One evening recently, I decided to add up all the altitude I gained on hiking caches. I was surprised at the how big the total was. I've since passed a milestone of 100,000 feet net altitude gain on hiking caches. I'd bet at least of few others in the area are close to this milestone, and at least one area cacher is well past it. This cache is a chance for those who reach this milestone to log their thoughts.
- You must email me a list of the caches you found or hid with the cache id, low elevation, high elevation, and net altitude gain for each hike before logging your find. To make bookkeeping easier, each hike listed must have a minimum net gain of 200 feet.
- You must amass a total of 100,000 feet of net altitude gain on caching hikes.
- Net altitude gain is the difference between the low and high point of the hike. The low and high point do not have to be the start and the end of the hike. Total altitude gain measured by many trip computers may NOT be used. Your GPS unit, altimeters, topo maps and Google Earth are examples of sources you may use to find the altitude information.
- If the cache is hidden near the summit of a peak and you hike a bit further to get to the top, you may count the top as the high point, otherwise, don't include side trips to other locations.
- Each stage of a multi-cache may be treated as if it was a cache (but see item #7).
- You may only count hikes during which you find or hide a cache, or a stage of a cache.
- If you find more than one cache or stage on a single hike, you may only count the altitude gain once. For example, if Cache1 is 1/2 way up a mountain, and Cache2 is on the top, and you log them both on the same hike, you may only count the altitude gain from the bottom to Cache2; you may not count Cache1. However, if there are multiple caches/stages, and up and down sections on the hike, you may break the hike up into pieces and count each cache/stage as a separate hike.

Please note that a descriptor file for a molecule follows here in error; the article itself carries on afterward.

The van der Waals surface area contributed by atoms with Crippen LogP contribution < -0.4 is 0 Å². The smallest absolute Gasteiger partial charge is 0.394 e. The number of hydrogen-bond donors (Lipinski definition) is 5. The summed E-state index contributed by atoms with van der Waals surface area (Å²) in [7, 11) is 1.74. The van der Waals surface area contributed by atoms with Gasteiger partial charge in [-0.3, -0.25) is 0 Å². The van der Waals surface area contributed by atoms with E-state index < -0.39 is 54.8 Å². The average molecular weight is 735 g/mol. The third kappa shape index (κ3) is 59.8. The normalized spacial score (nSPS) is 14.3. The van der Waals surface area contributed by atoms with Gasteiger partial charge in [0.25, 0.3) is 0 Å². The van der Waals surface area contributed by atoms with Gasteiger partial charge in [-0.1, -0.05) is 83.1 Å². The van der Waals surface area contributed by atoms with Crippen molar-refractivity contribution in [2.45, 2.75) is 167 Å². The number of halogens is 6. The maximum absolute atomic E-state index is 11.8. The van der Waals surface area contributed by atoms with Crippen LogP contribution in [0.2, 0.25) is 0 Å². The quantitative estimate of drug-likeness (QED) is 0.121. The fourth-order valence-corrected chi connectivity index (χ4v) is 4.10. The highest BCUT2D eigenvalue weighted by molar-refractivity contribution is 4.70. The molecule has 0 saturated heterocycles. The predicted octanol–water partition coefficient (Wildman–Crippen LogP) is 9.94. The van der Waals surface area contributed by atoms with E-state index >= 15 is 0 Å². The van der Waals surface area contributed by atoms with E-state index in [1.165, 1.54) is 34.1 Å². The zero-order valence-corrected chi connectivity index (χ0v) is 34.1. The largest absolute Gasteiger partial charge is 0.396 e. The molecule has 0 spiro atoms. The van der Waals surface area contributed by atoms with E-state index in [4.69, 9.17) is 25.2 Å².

- If you visit the same area more than one time for different caches, you may count the altitude gain for each separate hike.
- You may only count altitude gained while hiking. Don't count altitude gained on a bike, horse, or vehicle of any kind.
- You may count time hiking on or off trail. Jeep roads, closed paved roads, and roads walked in parks may be counted. Since this challenge is supposed to be about hiking, don't count a walk on city streets (unless it's a short section in the middle of a longer hike).
The cache is hidden near the entrance of Rabbit Ears Canyon east of Las Cruces. Park at the parking coordinates given below, or drive as far as you are comfortable going if you have a high clearance vehicle. Follow the road to the use trail. The trail can be hard to follow near the cache; the waypoints given should help keep you on course. Some minor rock scrambling may be required depending on how you approach the cache.